Lovell, S. (2020, May 19). Urban agroforestry and its potential integration into city planning efforts. Retrieved November 25, 2020, from https://acsess.onlinelibrary.wiley.com/doi/10.1002/uar2.20000
Kuchelmeister, G. (n.d.). Overstory #142 – Urban Trees and Forests. Retrieved November 25, 2020, from https://www.agroforestry.org/the-overstory/130-overstory-142-urban-trees-and-forests
MacFarland, K. (2018, June 21). Urban Agroforestry: How can agroforestry support urban agriculture? Retrieved from https://www.nacdnet.org/wp-content/uploads/2018/06/NE-NAC-Jun2018.pdf
Sauer, T. (n.d.). Agroforestry Helps Protect Crops and the Environment. Retrieved November 25, 2020, from https://www.ars.usda.gov/oc/utm/agroforestry-helps-pro
2 thoughts on “The Benefits Urban Agroforestry Can Provide to Urban Areas”
Video Link – “Mark Shepard – Pioneer Agroforestry Farm Tour Video Series” https://youtu.be/xBRnPcZ8xUo
The video provided is an example of a farm using an agroforestry system, while this is not an urban farm the system used can be scaled to work in an urban setting and the ecological benefits to the environment could also benefit people living in urban areas.
This farm is New Forest Farm in Viola, Wisconsin. It is a 106 acre farm run by Mark Shepard. In the interview/farm tour above, Mark explains from his years of experience, how his farm uses Restoration Agriculture to produce foods like produce, apples, chestnuts, hazelnuts, and livestock. New Forest Farm works to mimic the naturally occurring ecosystems of the region by using the same genus of native plant species and practicing minimal maintenance/disturbances. His farm uses alley cropping in which trees are grown in rows and crops are grown in between them. This system uses very minimal maintenance and disturbs the land very little, allowing for healthier soils and support of wildlife habitat and pollinators. New Forest Farm also uses a silvopasture system which integrates animals into agroforestry. The pigs raised at New Forest Farm graze between the trees removing weeds and providing fertilizer.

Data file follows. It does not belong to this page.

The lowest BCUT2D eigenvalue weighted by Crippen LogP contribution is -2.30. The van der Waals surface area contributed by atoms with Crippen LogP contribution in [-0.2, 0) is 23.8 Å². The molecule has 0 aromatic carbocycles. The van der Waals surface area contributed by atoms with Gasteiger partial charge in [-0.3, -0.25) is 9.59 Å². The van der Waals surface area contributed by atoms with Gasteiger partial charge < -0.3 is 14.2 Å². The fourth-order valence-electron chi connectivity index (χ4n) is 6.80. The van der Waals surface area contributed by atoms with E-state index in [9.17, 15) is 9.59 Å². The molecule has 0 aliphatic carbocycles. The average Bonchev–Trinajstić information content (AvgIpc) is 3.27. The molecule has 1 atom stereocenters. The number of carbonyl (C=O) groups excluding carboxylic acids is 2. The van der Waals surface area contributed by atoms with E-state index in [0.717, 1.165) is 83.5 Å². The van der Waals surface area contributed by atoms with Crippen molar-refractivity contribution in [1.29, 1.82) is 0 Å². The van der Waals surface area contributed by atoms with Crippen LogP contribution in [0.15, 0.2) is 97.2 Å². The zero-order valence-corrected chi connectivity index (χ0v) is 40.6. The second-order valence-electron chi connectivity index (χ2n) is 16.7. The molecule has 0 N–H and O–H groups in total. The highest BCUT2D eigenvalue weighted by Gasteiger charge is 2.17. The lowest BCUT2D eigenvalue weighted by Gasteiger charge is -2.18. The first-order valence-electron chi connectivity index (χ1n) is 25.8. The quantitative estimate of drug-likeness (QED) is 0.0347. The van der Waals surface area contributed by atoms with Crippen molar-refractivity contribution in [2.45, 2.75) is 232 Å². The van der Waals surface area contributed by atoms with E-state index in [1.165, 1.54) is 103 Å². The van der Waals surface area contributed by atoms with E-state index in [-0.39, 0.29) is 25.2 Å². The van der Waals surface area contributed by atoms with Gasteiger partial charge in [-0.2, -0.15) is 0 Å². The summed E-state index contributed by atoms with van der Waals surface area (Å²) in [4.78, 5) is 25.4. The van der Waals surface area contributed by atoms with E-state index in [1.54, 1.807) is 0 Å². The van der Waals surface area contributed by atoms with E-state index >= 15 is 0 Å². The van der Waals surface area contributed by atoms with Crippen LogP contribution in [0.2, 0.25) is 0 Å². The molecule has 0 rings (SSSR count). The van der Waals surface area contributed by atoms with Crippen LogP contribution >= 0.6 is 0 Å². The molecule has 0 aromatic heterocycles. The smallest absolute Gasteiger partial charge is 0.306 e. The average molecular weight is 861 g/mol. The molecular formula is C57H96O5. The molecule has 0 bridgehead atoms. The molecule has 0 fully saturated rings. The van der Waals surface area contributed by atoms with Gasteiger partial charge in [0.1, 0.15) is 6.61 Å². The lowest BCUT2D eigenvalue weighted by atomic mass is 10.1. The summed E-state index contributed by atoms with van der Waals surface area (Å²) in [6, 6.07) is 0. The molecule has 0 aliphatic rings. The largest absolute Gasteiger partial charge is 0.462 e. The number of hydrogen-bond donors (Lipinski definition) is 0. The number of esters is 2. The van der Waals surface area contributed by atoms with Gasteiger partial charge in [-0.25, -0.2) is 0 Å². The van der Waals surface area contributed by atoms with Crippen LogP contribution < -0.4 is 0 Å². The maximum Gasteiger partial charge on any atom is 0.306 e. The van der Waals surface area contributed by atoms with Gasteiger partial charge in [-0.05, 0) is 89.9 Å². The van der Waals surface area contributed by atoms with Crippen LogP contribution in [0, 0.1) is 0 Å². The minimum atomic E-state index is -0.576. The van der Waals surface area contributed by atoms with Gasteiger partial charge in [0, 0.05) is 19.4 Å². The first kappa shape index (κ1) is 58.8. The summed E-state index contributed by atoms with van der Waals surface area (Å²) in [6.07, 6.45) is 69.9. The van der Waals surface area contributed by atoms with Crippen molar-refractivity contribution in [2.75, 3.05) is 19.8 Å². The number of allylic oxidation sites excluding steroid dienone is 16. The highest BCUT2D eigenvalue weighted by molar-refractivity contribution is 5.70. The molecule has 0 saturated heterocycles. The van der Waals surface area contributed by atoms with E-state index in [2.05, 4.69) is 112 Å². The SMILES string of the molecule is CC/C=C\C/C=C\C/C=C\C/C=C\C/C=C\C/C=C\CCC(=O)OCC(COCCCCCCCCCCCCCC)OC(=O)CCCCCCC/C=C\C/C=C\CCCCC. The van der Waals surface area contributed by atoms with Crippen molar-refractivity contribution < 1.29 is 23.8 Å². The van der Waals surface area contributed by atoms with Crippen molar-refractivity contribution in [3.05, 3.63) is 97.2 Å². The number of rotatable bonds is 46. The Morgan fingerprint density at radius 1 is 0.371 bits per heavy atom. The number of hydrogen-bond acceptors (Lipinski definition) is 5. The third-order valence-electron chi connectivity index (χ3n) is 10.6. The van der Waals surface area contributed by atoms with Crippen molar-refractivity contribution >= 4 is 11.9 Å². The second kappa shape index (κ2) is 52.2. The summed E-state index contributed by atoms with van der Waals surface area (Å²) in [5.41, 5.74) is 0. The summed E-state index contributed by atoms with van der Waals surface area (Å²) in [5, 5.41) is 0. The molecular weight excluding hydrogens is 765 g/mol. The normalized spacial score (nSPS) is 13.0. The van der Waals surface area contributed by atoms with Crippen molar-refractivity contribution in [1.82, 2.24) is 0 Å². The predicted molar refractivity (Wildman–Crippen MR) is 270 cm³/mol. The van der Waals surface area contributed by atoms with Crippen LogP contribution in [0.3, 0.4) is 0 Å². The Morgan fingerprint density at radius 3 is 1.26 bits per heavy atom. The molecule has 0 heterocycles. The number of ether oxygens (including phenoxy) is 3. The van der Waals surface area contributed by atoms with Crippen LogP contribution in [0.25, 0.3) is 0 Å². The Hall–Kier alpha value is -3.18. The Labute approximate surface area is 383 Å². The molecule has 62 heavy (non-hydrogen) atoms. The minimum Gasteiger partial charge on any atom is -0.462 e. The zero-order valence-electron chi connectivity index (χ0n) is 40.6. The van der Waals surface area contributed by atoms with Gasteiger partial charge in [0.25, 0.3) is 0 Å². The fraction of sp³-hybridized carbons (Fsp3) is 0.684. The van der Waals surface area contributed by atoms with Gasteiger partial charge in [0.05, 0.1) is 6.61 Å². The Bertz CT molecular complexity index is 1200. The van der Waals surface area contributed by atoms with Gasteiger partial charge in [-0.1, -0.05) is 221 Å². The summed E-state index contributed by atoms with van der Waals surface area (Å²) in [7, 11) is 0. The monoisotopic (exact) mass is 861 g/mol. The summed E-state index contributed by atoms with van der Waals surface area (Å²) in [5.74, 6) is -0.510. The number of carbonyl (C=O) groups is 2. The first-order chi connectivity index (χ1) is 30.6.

This system would work well in an urban setting where the use of chemical fertilizers should be avoided. It may also help to restore damaged soils often found in urban areas.
Here is a link to New Forest Farms website with even more information: https://newforestfarm.us/
This is a really interesting article i didn’t expect forestry and urban agriculture would ever be able to come together at all considering that we think forest and urban areas don’t exactly mix if you don’t have the information and experience to make such ideas mix. I genuinely hope we had some sort of visualization of such topics to come together as it sound very interesting. I only wonder how viable this idea is though in a major metropolitan area where the idea of a forest is massive where as urban agriculture is small and reduced. would this be inside of a building modified to house these trees like a green house? or simply adding bigger shadier trees to the community to lower temperatures by shading the concrete? some cities are prioritizing their property space for businesses and doing it to community unless done from the local government would I’m guessing not last long if not for donations from the public to pay for a agroforestry space. I’m curious how this would pan out besides just adding more trees to a community. I am not one wanting to harshly criticize but some extra info on how this would work would be super helpful. lastly how would the design change from a urban farm in terms of design, size, costs?